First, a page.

For the second time in a week, the EU released plans to start trying to a fix its broken carbon market. The WSJ reports:
One of the key measures was a legislative proposal to remodel the region’s carbon-emissions trading system for the period after 2020, by speeding up the reduction of the number of emission allowances the EU doles out.
Under the new measures, the EU wants to shrink the overall number of emission allowances at an annual rate of 2.2%, faster than its current rate of 1.74%. This measure is intended to drive up the price of allowances, which currently trade at €7.74 a metric ton of carbon dioxide emitted, and reduce overall emissions.
Any carbon market faces a significant challenge in alighting on the “right” carbon price: make it too high and firms outsource intensive industry (a process called carbon leakage), but make it too low and companies aren’t incentivized to cut emissions. Europe’s market has run afoul of the latter problem. Sluggish economic growth in the wake of the 2008 financial crisis has kept industrial emissions below levels anticipated by the market’s planners at its inception. And, in an abundance of caution, Brussels overallocated permits, choosing to err on the side of ineffectiveness rather than throttling growth.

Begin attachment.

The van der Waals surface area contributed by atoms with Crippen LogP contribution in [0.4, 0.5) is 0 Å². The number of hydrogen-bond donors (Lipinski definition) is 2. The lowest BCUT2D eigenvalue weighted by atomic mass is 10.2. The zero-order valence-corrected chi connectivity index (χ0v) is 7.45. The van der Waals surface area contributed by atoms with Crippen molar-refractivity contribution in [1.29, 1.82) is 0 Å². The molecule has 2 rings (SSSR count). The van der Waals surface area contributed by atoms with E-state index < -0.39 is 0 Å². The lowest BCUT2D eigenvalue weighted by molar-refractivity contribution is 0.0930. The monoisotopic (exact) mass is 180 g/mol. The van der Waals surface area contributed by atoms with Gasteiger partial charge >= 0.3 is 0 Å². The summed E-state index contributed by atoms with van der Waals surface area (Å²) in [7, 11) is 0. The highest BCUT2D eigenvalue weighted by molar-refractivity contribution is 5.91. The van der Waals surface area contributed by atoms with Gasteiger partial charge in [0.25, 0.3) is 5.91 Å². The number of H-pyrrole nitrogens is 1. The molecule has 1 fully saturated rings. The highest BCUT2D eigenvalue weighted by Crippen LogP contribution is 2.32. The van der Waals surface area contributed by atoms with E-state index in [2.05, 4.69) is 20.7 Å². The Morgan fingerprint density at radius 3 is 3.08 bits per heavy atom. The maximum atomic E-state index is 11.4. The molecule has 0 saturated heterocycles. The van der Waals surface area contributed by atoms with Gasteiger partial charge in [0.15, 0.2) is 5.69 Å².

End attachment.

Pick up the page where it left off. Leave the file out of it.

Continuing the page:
Last week the EU outlined a plan to implement by 2019 a corrective mechanism called the Market Stability Reserve. This tool would remove extra permits from the carbon market during periods of slow growth and, in so doing, help keep the price of carbon up. It would also release permits into the system if demand for them spiked.
And now Brussels is addressing its overallocation problem in a different way, by drawing up plans to accelerate the phasing out of these carbon permits after 2020. It will also cut “free” allowances given to certain heavy-emitting industries, hoping to only make exemptions in those cases where the sector would truly face a crisis if forced to buy into the carbon market.
This is still very much a work in progress, and finding the right balance between green goals and the imperative for economic growth will always be a concern. That said, the EU seems to have figured out that it’s gotten the balance wrong to this point and, encouragingly, is developing a tool to allow its carbon market to stay sensitive to its economic health.